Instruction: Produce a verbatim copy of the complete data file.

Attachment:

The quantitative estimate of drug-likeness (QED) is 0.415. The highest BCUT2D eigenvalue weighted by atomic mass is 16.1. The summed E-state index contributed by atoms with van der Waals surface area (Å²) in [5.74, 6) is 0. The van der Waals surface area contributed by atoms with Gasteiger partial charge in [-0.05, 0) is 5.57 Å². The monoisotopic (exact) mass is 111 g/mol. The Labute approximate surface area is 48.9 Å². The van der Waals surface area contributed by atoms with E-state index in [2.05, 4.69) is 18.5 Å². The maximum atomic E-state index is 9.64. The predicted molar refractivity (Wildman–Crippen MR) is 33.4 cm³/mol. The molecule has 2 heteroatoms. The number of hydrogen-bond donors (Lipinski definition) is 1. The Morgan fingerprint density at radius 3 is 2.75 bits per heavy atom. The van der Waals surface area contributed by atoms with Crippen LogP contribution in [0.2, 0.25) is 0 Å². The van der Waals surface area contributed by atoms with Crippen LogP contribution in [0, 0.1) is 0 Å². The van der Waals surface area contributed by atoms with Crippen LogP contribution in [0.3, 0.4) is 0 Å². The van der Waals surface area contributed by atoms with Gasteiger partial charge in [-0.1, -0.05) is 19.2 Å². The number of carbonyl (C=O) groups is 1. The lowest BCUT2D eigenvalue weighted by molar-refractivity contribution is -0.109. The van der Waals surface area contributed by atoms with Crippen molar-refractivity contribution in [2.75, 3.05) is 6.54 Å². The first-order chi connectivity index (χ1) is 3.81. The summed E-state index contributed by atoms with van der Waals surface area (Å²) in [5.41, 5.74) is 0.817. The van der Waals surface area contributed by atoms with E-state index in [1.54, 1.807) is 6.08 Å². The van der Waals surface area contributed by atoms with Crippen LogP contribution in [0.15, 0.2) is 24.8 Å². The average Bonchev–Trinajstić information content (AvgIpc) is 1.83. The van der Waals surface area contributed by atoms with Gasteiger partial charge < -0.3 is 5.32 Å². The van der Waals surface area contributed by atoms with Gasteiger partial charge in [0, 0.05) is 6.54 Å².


The quantitative estimate of drug-likeness (QED) is 0.415. The highest BCUT2D eigenvalue weighted by atomic mass is 16.1. The summed E-state index contributed by atoms with van der Waals surface area (Å²) in [5.74, 6) is 0. The van der Waals surface area contributed by atoms with Gasteiger partial charge in [-0.05, 0) is 5.57 Å². The monoisotopic (exact) mass is 111 g/mol. The Labute approximate surface area is 48.9 Å². The van der Waals surface area contributed by atoms with E-state index in [2.05, 4.69) is 18.5 Å². The maximum atomic E-state index is 9.64. The predicted molar refractivity (Wildman–Crippen MR) is 33.4 cm³/mol. The molecule has 2 heteroatoms. The number of hydrogen-bond donors (Lipinski definition) is 1. The Morgan fingerprint density at radius 3 is 2.75 bits per heavy atom. The van der Waals surface area contributed by atoms with Crippen LogP contribution in [0.2, 0.25) is 0 Å². The van der Waals surface area contributed by atoms with Crippen LogP contribution in [0, 0.1) is 0 Å². The van der Waals surface area contributed by atoms with Crippen LogP contribution in [0.3, 0.4) is 0 Å². The van der Waals surface area contributed by atoms with Gasteiger partial charge in [-0.1, -0.05) is 19.2 Å². The number of carbonyl (C=O) groups is 1. The lowest BCUT2D eigenvalue weighted by molar-refractivity contribution is -0.109. The van der Waals surface area contributed by atoms with Crippen molar-refractivity contribution in [2.75, 3.05) is 6.54 Å². The first-order chi connectivity index (χ1) is 3.81. The summed E-state index contributed by atoms with van der Waals surface area (Å²) in [5.41, 5.74) is 0.817. The van der Waals surface area contributed by atoms with E-state index in [1.54, 1.807) is 6.08 Å². The van der Waals surface area contributed by atoms with Crippen LogP contribution in [0.15, 0.2) is 24.8 Å². The average Bonchev–Trinajstić information content (AvgIpc) is 1.83. The van der Waals surface area contributed by atoms with Gasteiger partial charge < -0.3 is 5.32 Å². The van der Waals surface area contributed by atoms with Gasteiger partial charge in [0, 0.05) is 6.54 Å².